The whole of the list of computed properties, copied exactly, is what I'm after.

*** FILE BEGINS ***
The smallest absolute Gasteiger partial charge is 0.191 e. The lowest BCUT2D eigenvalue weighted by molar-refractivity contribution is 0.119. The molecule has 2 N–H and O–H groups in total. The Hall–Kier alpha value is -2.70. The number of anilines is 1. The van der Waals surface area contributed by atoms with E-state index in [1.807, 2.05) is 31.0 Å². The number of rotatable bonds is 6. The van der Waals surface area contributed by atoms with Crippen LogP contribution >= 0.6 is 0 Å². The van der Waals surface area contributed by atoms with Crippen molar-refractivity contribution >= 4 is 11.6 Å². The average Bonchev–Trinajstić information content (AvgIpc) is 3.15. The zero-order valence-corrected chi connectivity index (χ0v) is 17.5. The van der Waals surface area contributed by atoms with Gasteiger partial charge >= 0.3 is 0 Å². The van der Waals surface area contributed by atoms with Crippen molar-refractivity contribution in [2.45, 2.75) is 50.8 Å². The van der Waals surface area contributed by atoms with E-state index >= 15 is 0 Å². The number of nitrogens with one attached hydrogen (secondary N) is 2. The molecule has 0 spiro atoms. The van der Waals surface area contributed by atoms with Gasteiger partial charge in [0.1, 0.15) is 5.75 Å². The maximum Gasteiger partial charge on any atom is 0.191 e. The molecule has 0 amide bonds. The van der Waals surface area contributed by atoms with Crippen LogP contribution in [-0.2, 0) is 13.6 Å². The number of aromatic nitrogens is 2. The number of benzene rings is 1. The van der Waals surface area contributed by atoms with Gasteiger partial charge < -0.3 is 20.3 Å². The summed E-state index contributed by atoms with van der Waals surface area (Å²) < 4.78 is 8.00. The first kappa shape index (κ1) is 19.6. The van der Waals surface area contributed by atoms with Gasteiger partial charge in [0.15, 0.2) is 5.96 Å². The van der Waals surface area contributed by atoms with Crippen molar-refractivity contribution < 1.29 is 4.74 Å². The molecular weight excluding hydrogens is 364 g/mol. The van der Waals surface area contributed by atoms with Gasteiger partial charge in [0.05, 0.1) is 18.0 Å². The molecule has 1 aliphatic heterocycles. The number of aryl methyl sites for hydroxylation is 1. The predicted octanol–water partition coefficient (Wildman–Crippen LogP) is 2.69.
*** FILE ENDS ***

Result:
The smallest absolute Gasteiger partial charge is 0.191 e. The lowest BCUT2D eigenvalue weighted by molar-refractivity contribution is 0.119. The molecule has 2 N–H and O–H groups in total. The Hall–Kier alpha value is -2.70. The number of anilines is 1. The van der Waals surface area contributed by atoms with E-state index in [1.807, 2.05) is 31.0 Å². The number of rotatable bonds is 6. The van der Waals surface area contributed by atoms with Crippen LogP contribution >= 0.6 is 0 Å². The van der Waals surface area contributed by atoms with Crippen molar-refractivity contribution >= 4 is 11.6 Å². The average Bonchev–Trinajstić information content (AvgIpc) is 3.15. The zero-order valence-corrected chi connectivity index (χ0v) is 17.5. The van der Waals surface area contributed by atoms with Gasteiger partial charge >= 0.3 is 0 Å². The van der Waals surface area contributed by atoms with Crippen molar-refractivity contribution in [2.45, 2.75) is 50.8 Å². The van der Waals surface area contributed by atoms with E-state index >= 15 is 0 Å². The number of nitrogens with one attached hydrogen (secondary N) is 2. The molecule has 0 spiro atoms. The van der Waals surface area contributed by atoms with Gasteiger partial charge in [0.1, 0.15) is 5.75 Å². The maximum Gasteiger partial charge on any atom is 0.191 e. The molecule has 0 amide bonds. The van der Waals surface area contributed by atoms with Crippen LogP contribution in [-0.2, 0) is 13.6 Å². The number of aromatic nitrogens is 2. The number of benzene rings is 1. The van der Waals surface area contributed by atoms with Gasteiger partial charge < -0.3 is 20.3 Å². The summed E-state index contributed by atoms with van der Waals surface area (Å²) < 4.78 is 8.00. The first kappa shape index (κ1) is 19.6. The van der Waals surface area contributed by atoms with Gasteiger partial charge in [0.15, 0.2) is 5.96 Å². The van der Waals surface area contributed by atoms with Crippen molar-refractivity contribution < 1.29 is 4.74 Å². The molecular weight excluding hydrogens is 364 g/mol. The van der Waals surface area contributed by atoms with Gasteiger partial charge in [0.05, 0.1) is 18.0 Å². The molecule has 1 aliphatic heterocycles. The number of aryl methyl sites for hydroxylation is 1. The predicted octanol–water partition coefficient (Wildman–Crippen LogP) is 2.69.